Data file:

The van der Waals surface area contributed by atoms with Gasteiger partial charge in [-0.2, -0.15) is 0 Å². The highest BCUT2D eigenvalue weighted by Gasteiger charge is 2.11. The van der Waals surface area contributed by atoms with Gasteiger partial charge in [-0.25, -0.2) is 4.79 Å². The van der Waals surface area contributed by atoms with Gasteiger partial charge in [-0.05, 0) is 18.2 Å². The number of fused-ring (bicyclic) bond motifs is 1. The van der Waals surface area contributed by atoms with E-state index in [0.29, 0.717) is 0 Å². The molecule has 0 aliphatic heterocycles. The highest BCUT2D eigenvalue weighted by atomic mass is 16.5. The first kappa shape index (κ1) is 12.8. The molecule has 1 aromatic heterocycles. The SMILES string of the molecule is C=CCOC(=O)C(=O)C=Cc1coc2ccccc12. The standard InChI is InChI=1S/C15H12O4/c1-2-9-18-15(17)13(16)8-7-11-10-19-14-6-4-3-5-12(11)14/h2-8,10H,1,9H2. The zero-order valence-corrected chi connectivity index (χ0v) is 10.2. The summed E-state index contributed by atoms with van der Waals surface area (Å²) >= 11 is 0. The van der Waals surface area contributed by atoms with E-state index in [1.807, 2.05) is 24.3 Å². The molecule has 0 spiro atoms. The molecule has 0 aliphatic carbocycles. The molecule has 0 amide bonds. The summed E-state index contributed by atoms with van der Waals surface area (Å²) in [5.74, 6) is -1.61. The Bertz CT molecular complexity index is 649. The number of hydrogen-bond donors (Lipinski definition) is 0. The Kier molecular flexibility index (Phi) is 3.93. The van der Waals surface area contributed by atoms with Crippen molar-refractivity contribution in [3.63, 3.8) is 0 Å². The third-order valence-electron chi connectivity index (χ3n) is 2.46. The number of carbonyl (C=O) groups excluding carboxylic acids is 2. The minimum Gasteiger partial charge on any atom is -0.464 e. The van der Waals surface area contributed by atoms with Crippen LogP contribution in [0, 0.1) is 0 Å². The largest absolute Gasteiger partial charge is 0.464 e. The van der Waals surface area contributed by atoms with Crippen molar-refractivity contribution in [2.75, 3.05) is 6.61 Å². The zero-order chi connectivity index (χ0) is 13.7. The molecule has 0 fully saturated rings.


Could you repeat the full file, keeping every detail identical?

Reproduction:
The van der Waals surface area contributed by atoms with Gasteiger partial charge in [-0.2, -0.15) is 0 Å². The highest BCUT2D eigenvalue weighted by Gasteiger charge is 2.11. The van der Waals surface area contributed by atoms with Gasteiger partial charge in [-0.25, -0.2) is 4.79 Å². The van der Waals surface area contributed by atoms with Gasteiger partial charge in [-0.05, 0) is 18.2 Å². The number of fused-ring (bicyclic) bond motifs is 1. The van der Waals surface area contributed by atoms with E-state index in [0.29, 0.717) is 0 Å². The molecule has 0 aliphatic heterocycles. The highest BCUT2D eigenvalue weighted by atomic mass is 16.5. The first kappa shape index (κ1) is 12.8. The molecule has 1 aromatic heterocycles. The SMILES string of the molecule is C=CCOC(=O)C(=O)C=Cc1coc2ccccc12. The standard InChI is InChI=1S/C15H12O4/c1-2-9-18-15(17)13(16)8-7-11-10-19-14-6-4-3-5-12(11)14/h2-8,10H,1,9H2. The zero-order valence-corrected chi connectivity index (χ0v) is 10.2. The summed E-state index contributed by atoms with van der Waals surface area (Å²) >= 11 is 0. The van der Waals surface area contributed by atoms with E-state index in [1.807, 2.05) is 24.3 Å². The molecule has 0 spiro atoms. The molecule has 0 aliphatic carbocycles. The molecule has 0 amide bonds. The summed E-state index contributed by atoms with van der Waals surface area (Å²) in [5.74, 6) is -1.61. The Bertz CT molecular complexity index is 649. The number of hydrogen-bond donors (Lipinski definition) is 0. The Kier molecular flexibility index (Phi) is 3.93. The van der Waals surface area contributed by atoms with Crippen molar-refractivity contribution in [3.63, 3.8) is 0 Å². The third-order valence-electron chi connectivity index (χ3n) is 2.46. The number of carbonyl (C=O) groups excluding carboxylic acids is 2. The minimum Gasteiger partial charge on any atom is -0.464 e. The van der Waals surface area contributed by atoms with Crippen LogP contribution in [0, 0.1) is 0 Å². The largest absolute Gasteiger partial charge is 0.464 e. The van der Waals surface area contributed by atoms with Crippen molar-refractivity contribution in [2.75, 3.05) is 6.61 Å². The zero-order chi connectivity index (χ0) is 13.7. The molecule has 0 fully saturated rings.